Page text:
Dr. Emily’s Fit Tip: New Year… New You… New Shoes?

how to buy workout exercise sneakers

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Zumba on Monday. Step on Tuesday. Running on Wednesday. Different workouts, same shoe?

Foot health and appropriate footwear is probably that last thing on your mind as you pack your gym bag for the week. But did you know that the shoes we choose have a purpose?

From the hardened sole in dance shoes to the treads in running shoes, every type of shoe is designed to improve performance and reduce the risk of injury for the activity in which it was designed. So how do you know which shoe is best for your workout and how can you get the most out of your sneakers? Below are some basics on finding the perfect shoe.

For chickboxing or step classes – running shoes vs. cross trainers

As the name suggests, running shoes are designed for, well, running. They are typically much lighter than that average cross trainer or aerobics shoes and are designed for heel – toe movements in the linear direction. Conversely, cross trainers are designed for side-to-side or multidirectional movements and provide extra support for the foot and ankle.

If you typically take group exercise classes such as kickboxing or bootcamp, your best option is going with the cross trainer. If you frequently alternate your workouts with running on a treadmill or outdoors, then it may be worth the investment to have both types of shoes.

For Zumba or dance-based classes – dance shoes vs. running shoes

Dance-based classes such as Zumba or Just Dance, are full of pivots and rotations on the toes. This means that the perfect shoe for these classes allows the freedom of movement with minimal traction. A jazz shoe or dance sneaker is designed with a hard sole and flexible arch, allowing for smooth turns, jumps and pivots.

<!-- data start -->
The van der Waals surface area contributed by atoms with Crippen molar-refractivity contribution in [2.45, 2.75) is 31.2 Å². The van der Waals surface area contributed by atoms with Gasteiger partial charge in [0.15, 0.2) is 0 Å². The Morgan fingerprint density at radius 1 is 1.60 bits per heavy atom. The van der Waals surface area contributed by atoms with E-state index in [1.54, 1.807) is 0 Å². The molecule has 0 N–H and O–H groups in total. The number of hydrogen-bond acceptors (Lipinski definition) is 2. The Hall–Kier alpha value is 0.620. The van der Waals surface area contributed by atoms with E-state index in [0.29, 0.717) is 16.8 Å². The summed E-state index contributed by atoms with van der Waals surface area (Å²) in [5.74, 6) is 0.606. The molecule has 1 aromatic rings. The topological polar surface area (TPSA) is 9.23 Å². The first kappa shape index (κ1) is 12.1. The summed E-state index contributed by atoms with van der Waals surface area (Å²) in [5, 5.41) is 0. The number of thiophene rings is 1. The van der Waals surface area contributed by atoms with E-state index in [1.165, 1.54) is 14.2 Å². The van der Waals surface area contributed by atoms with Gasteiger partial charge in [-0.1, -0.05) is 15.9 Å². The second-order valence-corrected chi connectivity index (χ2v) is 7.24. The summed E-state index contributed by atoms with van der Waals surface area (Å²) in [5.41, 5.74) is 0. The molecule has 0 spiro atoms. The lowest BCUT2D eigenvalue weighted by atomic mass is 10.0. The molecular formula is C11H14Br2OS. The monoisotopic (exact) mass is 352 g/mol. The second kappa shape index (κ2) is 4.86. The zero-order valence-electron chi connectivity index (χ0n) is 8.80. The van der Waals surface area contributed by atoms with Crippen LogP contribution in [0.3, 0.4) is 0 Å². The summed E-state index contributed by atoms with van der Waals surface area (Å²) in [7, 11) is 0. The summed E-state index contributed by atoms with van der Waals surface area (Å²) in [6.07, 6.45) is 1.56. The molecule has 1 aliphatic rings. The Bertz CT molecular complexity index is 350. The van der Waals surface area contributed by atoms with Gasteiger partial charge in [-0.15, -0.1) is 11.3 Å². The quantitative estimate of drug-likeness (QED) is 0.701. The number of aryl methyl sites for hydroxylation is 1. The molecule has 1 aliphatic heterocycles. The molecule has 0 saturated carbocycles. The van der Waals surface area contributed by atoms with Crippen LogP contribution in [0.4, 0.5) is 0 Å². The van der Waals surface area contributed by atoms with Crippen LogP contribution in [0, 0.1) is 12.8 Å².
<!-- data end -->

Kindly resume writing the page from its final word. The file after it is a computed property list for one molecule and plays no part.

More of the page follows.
If you take Zumba several times a week, it may be worth the investment of buying jazz shoes as this will reduce the risk of injury to the knees and hips. If jazz shoes are not in the budget, then I recommend cross trainers and not running shoes. The traction of running shoes will restrict the motion of the foot during pivots and rotations which means these movements are forced into the knees.

When are no shoes necessary?

An article about working out and shoes would not be complete without a side note about pilates, yoga and other barefoot-based workouts. With the increasing trend in minimalist shoes including Vibram and Nike Free, people are starting to understand the benefit of strengthening the foot. Integrating barefoot workouts into your weekly fitness schedule will improve your balance, core strength and risk of injury.

Looking for specific recommendations? Check out Dr. Emily’s Top Picks for workout sneakers!

For even more sneaker information check out our previous article: How To Buy Great Workout Sneakers (Because You’re Probably Wearing The Wrong Ones)

Dr. Emily

Dr. Emily has been featured on the Oprah Winfrey Show, The Today Show, and The Doctors and has been highlighted in Glamour, Seventeen, Women's Day, and Elle Magazine. She is a Podiatrist, Human Movement Specialist and national fitness expert recognized by stiletto-lovers as "Dr. Legs" from her posture and balance fitness workouts Catwalk Confidence® and Stiletto Recovery®.

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